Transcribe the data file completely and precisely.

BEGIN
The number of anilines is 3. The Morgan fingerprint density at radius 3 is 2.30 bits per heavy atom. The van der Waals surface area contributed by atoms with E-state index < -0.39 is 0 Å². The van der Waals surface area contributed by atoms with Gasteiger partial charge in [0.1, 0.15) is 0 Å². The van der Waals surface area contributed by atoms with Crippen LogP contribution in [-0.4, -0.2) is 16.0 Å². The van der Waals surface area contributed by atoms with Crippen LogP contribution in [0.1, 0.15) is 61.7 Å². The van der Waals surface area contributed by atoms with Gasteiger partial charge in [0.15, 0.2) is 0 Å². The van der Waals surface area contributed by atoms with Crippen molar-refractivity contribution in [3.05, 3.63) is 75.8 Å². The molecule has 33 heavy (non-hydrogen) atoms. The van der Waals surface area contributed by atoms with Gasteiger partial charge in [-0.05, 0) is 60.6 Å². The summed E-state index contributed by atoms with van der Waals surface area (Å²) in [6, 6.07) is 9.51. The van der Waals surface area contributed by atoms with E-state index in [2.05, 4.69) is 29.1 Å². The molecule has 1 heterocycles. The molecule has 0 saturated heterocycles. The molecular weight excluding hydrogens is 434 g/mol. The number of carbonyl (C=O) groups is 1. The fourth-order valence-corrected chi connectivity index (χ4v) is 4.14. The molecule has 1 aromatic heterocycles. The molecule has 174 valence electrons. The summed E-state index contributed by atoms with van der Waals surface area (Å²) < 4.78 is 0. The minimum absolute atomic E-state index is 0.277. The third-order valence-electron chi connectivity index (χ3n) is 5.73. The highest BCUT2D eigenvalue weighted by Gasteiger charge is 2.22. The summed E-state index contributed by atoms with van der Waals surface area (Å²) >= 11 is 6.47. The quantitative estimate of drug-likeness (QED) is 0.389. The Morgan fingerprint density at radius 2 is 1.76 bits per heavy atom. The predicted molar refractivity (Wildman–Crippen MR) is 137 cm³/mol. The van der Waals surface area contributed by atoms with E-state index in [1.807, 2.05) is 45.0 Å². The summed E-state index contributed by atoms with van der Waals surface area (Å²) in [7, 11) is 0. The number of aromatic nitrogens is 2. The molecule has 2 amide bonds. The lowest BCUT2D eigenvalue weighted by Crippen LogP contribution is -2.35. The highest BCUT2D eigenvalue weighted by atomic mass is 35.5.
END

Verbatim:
The number of anilines is 3. The Morgan fingerprint density at radius 3 is 2.30 bits per heavy atom. The van der Waals surface area contributed by atoms with E-state index < -0.39 is 0 Å². The van der Waals surface area contributed by atoms with Gasteiger partial charge in [0.1, 0.15) is 0 Å². The van der Waals surface area contributed by atoms with Crippen LogP contribution in [-0.4, -0.2) is 16.0 Å². The van der Waals surface area contributed by atoms with Crippen LogP contribution in [0.1, 0.15) is 61.7 Å². The van der Waals surface area contributed by atoms with Gasteiger partial charge in [0.15, 0.2) is 0 Å². The van der Waals surface area contributed by atoms with Crippen molar-refractivity contribution in [3.05, 3.63) is 75.8 Å². The molecule has 33 heavy (non-hydrogen) atoms. The van der Waals surface area contributed by atoms with Gasteiger partial charge in [-0.05, 0) is 60.6 Å². The summed E-state index contributed by atoms with van der Waals surface area (Å²) in [6, 6.07) is 9.51. The van der Waals surface area contributed by atoms with E-state index in [2.05, 4.69) is 29.1 Å². The molecule has 1 heterocycles. The molecule has 0 saturated heterocycles. The molecular weight excluding hydrogens is 434 g/mol. The number of carbonyl (C=O) groups is 1. The fourth-order valence-corrected chi connectivity index (χ4v) is 4.14. The molecule has 1 aromatic heterocycles. The molecule has 174 valence electrons. The summed E-state index contributed by atoms with van der Waals surface area (Å²) < 4.78 is 0. The minimum absolute atomic E-state index is 0.277. The third-order valence-electron chi connectivity index (χ3n) is 5.73. The highest BCUT2D eigenvalue weighted by Gasteiger charge is 2.22. The summed E-state index contributed by atoms with van der Waals surface area (Å²) >= 11 is 6.47. The quantitative estimate of drug-likeness (QED) is 0.389. The Morgan fingerprint density at radius 2 is 1.76 bits per heavy atom. The predicted molar refractivity (Wildman–Crippen MR) is 137 cm³/mol. The van der Waals surface area contributed by atoms with E-state index in [1.807, 2.05) is 45.0 Å². The summed E-state index contributed by atoms with van der Waals surface area (Å²) in [7, 11) is 0. The number of aromatic nitrogens is 2. The molecule has 2 amide bonds. The lowest BCUT2D eigenvalue weighted by Crippen LogP contribution is -2.35. The highest BCUT2D eigenvalue weighted by atomic mass is 35.5.